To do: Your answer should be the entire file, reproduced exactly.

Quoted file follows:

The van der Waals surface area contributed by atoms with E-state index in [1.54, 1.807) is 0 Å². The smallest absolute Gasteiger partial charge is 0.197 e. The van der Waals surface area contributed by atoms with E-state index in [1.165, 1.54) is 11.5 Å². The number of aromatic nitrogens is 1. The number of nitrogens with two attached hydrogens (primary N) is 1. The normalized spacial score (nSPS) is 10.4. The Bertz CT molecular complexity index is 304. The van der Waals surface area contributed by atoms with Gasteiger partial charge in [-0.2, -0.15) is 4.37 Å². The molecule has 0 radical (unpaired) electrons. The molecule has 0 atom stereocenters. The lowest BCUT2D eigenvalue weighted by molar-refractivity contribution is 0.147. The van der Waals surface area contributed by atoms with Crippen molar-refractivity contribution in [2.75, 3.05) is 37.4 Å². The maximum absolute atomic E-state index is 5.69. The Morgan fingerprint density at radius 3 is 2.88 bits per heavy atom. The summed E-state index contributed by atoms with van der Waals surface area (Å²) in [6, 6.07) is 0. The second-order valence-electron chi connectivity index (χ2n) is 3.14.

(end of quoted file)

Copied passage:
The van der Waals surface area contributed by atoms with E-state index in [1.54, 1.807) is 0 Å². The smallest absolute Gasteiger partial charge is 0.197 e. The van der Waals surface area contributed by atoms with E-state index in [1.165, 1.54) is 11.5 Å². The number of aromatic nitrogens is 1. The number of nitrogens with two attached hydrogens (primary N) is 1. The normalized spacial score (nSPS) is 10.4. The Bertz CT molecular complexity index is 304. The van der Waals surface area contributed by atoms with Gasteiger partial charge in [-0.2, -0.15) is 4.37 Å². The molecule has 0 radical (unpaired) electrons. The molecule has 0 atom stereocenters. The lowest BCUT2D eigenvalue weighted by molar-refractivity contribution is 0.147. The van der Waals surface area contributed by atoms with Crippen molar-refractivity contribution in [2.75, 3.05) is 37.4 Å². The maximum absolute atomic E-state index is 5.69. The Morgan fingerprint density at radius 3 is 2.88 bits per heavy atom. The summed E-state index contributed by atoms with van der Waals surface area (Å²) in [6, 6.07) is 0. The second-order valence-electron chi connectivity index (χ2n) is 3.14.